Tyrosine kinase inhibitors - a review on pharmacology, metabolism and side effects.
ABSTRACT Tyrosine kinase inhibitors (TKI) are effective in the targeted treatment of various malignancies. Imatinib was the first to be introduced into clinical oncology, and it was followed by drugs such as gefitinib, erlotinib, sorafenib, sunitinib, and dasatinib. Although they share the same mechanism of action, namely competitive ATP inhibition at the catalytic binding site of tyrosine kinase, they differ from each other in the spectrum of targeted kinases, their pharmacokinetics as well as substance-specific adverse effects. With variations from drug to drug, tyrosine kinase inhibitors cause skin toxicity, including folliculitis, in more than 50% of patients. Among the tyrosine kinase inhibitors that are commercially available as yet, the agents that target EGFR, erlotinib and gefitinib, display the broadest spectrum of adverse effects on skin and hair, including folliculitis, paronychia, facial hair growth, facial erythema, and varying forms of frontal alopecia. In contrast, folliculitis is not common during administration of sorafenib and sunitinib, which target VEGFR, PDGFR, FLT3, and others, whereas both agents have been associated with subungual splinter hemorrhages. Periorbital edema is a common adverse effect of imatinib. Besides the haematological side effects of most of TKIs like anemia, thrombopenia and neutropenia, the most common extra-heamatologic adverse effects are edema, nausea, hypothyroidism, vomiting and diarrhea. Regarding possible long term effects, recently cardiac toxicity with congestive heart failure is under debate in patients receiving imatinib and sunitinib therapy; however, this observation was probably relate to patients selection, although, TKIs overall appear to be a very well tolerated drug class.
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ABSTRACT: Changes in the uptake of many drugs by the target cells may dramatically affect the pharmacological response. Thus, downregulation of SLC22A1, which encodes the organic cation transporter type 1 (OCT1), may affect the response of healthy hepatocytes and liver cancer cells to cationic drugs, such as metformin and sorafenib, respectively. Moreover, the overall picture may be modified to a considerable extent by the preexistence or the appearance during the pathogenic process of genetic variants. Some rare OCT1 variants enhance transport activity, whereas other more frequent variants impair protein maturation, plasma membrane targeting or the function of this carrier, hence reducing intracellular active drug concentrations. Here, we review current knowledge of the role of OCT1 in modern liver pharmacology, which includes the use of cationic drugs to treat several diseases, some of them of great clinical relevance such as diabetes and primary liver cancer (cholangiocarcinoma and hepatocellular carcinoma). We conclude that modern pharmacology must consider the individual evaluation of OCT1 expression/function in the healthy liver and in the target tissue, particularly if this is a tumor, in order to predict the lack of response to cationic drugs and to be able to design individualized pharmacological treatments with the highest chances of success.BioMed research international. 01/2013; 2013:692071.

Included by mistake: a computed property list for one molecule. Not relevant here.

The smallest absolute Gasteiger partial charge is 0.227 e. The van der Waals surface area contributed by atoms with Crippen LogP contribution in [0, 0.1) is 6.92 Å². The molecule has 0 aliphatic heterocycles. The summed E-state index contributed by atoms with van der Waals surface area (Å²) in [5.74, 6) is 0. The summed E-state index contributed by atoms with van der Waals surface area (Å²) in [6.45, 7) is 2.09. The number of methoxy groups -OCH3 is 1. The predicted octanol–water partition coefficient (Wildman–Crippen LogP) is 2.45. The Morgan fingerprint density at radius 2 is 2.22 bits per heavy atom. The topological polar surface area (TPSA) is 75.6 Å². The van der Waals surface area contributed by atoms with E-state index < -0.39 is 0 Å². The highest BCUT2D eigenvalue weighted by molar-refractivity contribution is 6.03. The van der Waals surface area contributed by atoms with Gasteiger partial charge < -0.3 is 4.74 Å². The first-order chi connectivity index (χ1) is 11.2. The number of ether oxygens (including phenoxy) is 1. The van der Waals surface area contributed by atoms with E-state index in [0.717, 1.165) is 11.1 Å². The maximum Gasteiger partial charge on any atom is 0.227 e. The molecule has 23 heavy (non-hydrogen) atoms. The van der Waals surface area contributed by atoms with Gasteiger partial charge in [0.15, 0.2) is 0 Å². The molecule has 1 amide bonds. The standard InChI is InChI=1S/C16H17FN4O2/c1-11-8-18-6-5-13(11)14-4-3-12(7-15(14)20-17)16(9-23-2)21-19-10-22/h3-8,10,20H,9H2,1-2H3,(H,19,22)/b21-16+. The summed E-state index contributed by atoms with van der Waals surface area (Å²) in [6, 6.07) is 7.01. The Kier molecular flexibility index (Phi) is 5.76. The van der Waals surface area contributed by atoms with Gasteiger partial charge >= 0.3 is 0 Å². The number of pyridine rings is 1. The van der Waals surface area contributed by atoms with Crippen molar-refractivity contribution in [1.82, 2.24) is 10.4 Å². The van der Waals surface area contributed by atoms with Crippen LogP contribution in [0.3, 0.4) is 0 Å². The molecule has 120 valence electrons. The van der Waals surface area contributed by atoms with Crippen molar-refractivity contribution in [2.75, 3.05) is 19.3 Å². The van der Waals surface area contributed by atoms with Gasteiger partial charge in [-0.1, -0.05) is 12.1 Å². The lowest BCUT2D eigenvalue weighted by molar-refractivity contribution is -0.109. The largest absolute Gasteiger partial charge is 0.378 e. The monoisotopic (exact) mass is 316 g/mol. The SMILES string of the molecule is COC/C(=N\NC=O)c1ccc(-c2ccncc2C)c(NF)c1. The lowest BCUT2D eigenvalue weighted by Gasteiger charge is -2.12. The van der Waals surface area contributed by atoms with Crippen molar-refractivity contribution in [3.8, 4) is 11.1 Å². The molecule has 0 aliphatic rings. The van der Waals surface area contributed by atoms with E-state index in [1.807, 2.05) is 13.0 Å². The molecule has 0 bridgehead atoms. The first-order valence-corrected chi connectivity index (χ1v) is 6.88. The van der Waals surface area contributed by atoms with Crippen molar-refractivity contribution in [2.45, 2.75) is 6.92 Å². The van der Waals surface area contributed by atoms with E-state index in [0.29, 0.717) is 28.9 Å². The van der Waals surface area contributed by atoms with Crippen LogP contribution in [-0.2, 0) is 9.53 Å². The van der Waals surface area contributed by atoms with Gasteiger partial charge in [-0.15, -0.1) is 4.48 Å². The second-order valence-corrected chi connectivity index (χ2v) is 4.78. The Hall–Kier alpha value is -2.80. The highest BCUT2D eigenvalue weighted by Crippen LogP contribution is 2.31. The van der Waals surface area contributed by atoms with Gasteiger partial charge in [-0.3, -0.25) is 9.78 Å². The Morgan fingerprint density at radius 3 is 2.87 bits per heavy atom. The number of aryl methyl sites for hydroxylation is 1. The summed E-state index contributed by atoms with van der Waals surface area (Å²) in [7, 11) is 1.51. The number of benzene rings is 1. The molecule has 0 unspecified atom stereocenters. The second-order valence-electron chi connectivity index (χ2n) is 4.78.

- Scientific Reports 03/2013; · 2.93 Impact Factor
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ABSTRACT: Anticancer agents that have minimal effects on normal cells and tissues are ideal cancer drugs. Here, we show specific inhibition of human cancer cells carrying oncogenic mutations in the epidermal growth factor receptor (EGFR) gene by means of oncogenic allele-specific RNA interference (RNAi), both in vivo and in vitro. The allele-specific RNAi (ASP-RNAi) treatment did not affect normal cells or tissues that had no target oncogenic allele, whereas the suppression of a normal EGFR allele by a conventional in vivo RNAi caused adverse effects, i.e., normal EGFR is vital. Taken together, our current findings suggest that specific inhibition of oncogenic EGFR alleles without affecting the normal EGFR allele may provide a safe treatment approach for cancer patients and that ASP-RNAi treatment may be capable of becoming a safe and effective, anticancer treatment method.PLoS ONE 01/2013; 8(8):e73214. · 3.73 Impact Factor